Friday, February 25, 2011

Story-telling in MMORPGs

A reader wrote me about how much he enjoyed the post-Shattering Forsaken story-line:
I wanted to share with you the most fun I've had questing in WoW the past five years. The new Forsaken storyline is truly stellar! From the starter zone in Tirisfal Glades through Silverpine Forest, Hillsbrad Foothills and finally in Western Plaguelands, the questing here has reminded me why I love this game so much. This past week I leveled a new undead character through those zones after hearing about how incredible the new Forsaken storyline is from other players (and wanting to experience the conclusion of the the awesome Worgen storyline started with the Alliance faction). I started to hear so much about it became too difficult to avoid being spoiled before I experienced it myself, so I just forgot about my Alliance main character and spent a week -- a gloriously fun week -- being a new Forsaken in the Horde.

Drama, comedy (oh, the comedy!), intrigue -- it's all there, just like in a movie, and this is a five-star movie to be sure. I highly recommend leveling a new undead character to experience it. Do ALL the quests in each of the zones I mentioned to experience the whole story.

There's even a short series of quests making fun of silly players (who some would call M&S) and their silly behaviors in game. I'll leave it to you to find and experience that comedic quest on your own. Have fun!
There is no doubt that the quality of story-telling in World of Warcraft has improved over the years. I played through various newbie zones myself after patch 4.0, and through the Worgen and Goblin areas after Cataclysm, and the new player experience with regard to story has improved by leaps and bounds. Okay, not everybody will like the kind of bling comedy story of the goblins, but it is hard to argue that the way the story is told hasn't improved.

At the other end of the spectrum, story is either absent, or is simply ignored. It is safe to assume that when you are on the 10th wipe of your 12th raid to the same dungeon, you don't care what the bloody story of that place is. Gevlon, who unexpectedly enjoys the early game story-telling, compares that early experience to passively watching TV, because you don't have to put any effort into playing well to experience it. In the end game of heroics and raids the pace becomes considerably more frantic and hectic, and simply doesn't allow for the time to enjoy any story-telling (nor socializing, but that is a different subject). Most raiders complained about the story-telling finale of Icecrown, because they were interested in the fight itself, the achievement, and the loot, not the story of the Lich King. Cut-scenes before and after the fight only get into the way of "serious" raiding.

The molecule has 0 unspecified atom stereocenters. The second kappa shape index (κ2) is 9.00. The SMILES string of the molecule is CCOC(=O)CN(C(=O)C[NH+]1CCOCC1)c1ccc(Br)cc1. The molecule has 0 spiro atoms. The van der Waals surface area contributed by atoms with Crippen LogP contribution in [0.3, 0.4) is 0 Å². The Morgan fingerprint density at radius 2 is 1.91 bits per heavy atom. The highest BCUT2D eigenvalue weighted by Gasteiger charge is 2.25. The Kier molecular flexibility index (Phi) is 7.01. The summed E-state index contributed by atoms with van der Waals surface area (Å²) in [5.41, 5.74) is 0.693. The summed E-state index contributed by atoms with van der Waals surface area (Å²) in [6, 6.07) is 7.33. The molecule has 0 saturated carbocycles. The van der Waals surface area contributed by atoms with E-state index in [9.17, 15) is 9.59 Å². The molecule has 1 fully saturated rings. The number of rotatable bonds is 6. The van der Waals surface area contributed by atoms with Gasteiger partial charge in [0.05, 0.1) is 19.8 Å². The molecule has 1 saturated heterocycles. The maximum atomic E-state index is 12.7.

But even in the early game, gameplay considerations get into the way of story-telling. As much as story-telling has improved since 2004, there is still a major element missing: Player decisions. In Hyjal there is one quest where you can decide whether to kill or release a prisoner, but the decision has no consequences for you or the story. And that is as good as it gets, all the other quests don't give you any choice at all. Actually you have LESS choice in Cataclysm than in previous expansions, because previously you could skip quests you didn't like. But the level 80 to 85 zones are mostly linear, so that if you refuse to do the early quests, you will never get the option to do the quests of the rest of the zone.

So, funnily enough, the browser game I'm currently playing, Echo Bazaar, offers better story-telling for a fraction of the budget that World of Warcraft has. In Echo Bazaar I can often freely decide in which direction I want to send the story, and my decision has consequences in opening up other branches of the story-line. WoW doesn't offer anything like that. And as much as they like to hype their "fourth pillar", I'm not yet convinced that Bioware will let me make really important decisions in Star Wars: The Old Republic; I'm afraid they will fob me off with fake decisions which don't have consequences for more than the immediate quest instance that I am in.

So the scripted nature of quests in MMORPGs and the preference of players for a fast-paced "challenging" action game both get into the way of good story-telling. So more and more I'm asking myself whether the unholy marriage of two very different games in World of Warcraft, the "leveling game" and the "end game" is really a good idea. Wouldn't it be better to have one virtual world full of stories, player decisions, consequences, and lore, and a completely different game of challenging cooperative multiplayer PvE encounters? A player who currently is mostly interested in the end game is rushing through the leveling game, with all the story-telling being perceived more as an obstacle than as a source of entertainment. It seems to be difficult to create a game where players care about the story while at the same time worrying about how much damage per second they can put out.

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